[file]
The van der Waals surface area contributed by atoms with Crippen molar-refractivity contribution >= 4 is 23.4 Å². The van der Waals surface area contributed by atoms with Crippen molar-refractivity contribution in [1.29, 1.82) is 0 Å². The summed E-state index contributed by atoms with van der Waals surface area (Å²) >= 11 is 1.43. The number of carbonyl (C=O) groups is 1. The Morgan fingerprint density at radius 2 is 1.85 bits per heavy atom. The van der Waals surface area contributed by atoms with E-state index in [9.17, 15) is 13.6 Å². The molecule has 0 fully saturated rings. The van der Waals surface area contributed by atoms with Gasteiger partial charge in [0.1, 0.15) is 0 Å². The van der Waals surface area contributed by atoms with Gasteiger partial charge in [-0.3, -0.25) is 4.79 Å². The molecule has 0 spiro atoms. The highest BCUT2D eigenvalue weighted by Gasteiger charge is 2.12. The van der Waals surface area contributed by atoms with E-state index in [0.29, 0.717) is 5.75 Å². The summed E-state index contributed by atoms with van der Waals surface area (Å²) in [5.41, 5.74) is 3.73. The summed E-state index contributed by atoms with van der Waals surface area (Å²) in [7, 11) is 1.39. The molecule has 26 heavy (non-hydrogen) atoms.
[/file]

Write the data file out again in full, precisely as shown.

The van der Waals surface area contributed by atoms with Crippen molar-refractivity contribution >= 4 is 23.4 Å². The van der Waals surface area contributed by atoms with Crippen molar-refractivity contribution in [1.29, 1.82) is 0 Å². The summed E-state index contributed by atoms with van der Waals surface area (Å²) >= 11 is 1.43. The number of carbonyl (C=O) groups is 1. The Morgan fingerprint density at radius 2 is 1.85 bits per heavy atom. The van der Waals surface area contributed by atoms with E-state index in [9.17, 15) is 13.6 Å². The molecule has 0 fully saturated rings. The van der Waals surface area contributed by atoms with Gasteiger partial charge in [0.1, 0.15) is 0 Å². The van der Waals surface area contributed by atoms with Gasteiger partial charge in [-0.3, -0.25) is 4.79 Å². The molecule has 0 spiro atoms. The highest BCUT2D eigenvalue weighted by Gasteiger charge is 2.12. The van der Waals surface area contributed by atoms with E-state index in [0.29, 0.717) is 5.75 Å². The summed E-state index contributed by atoms with van der Waals surface area (Å²) in [5.41, 5.74) is 3.73. The summed E-state index contributed by atoms with van der Waals surface area (Å²) in [7, 11) is 1.39. The molecule has 26 heavy (non-hydrogen) atoms.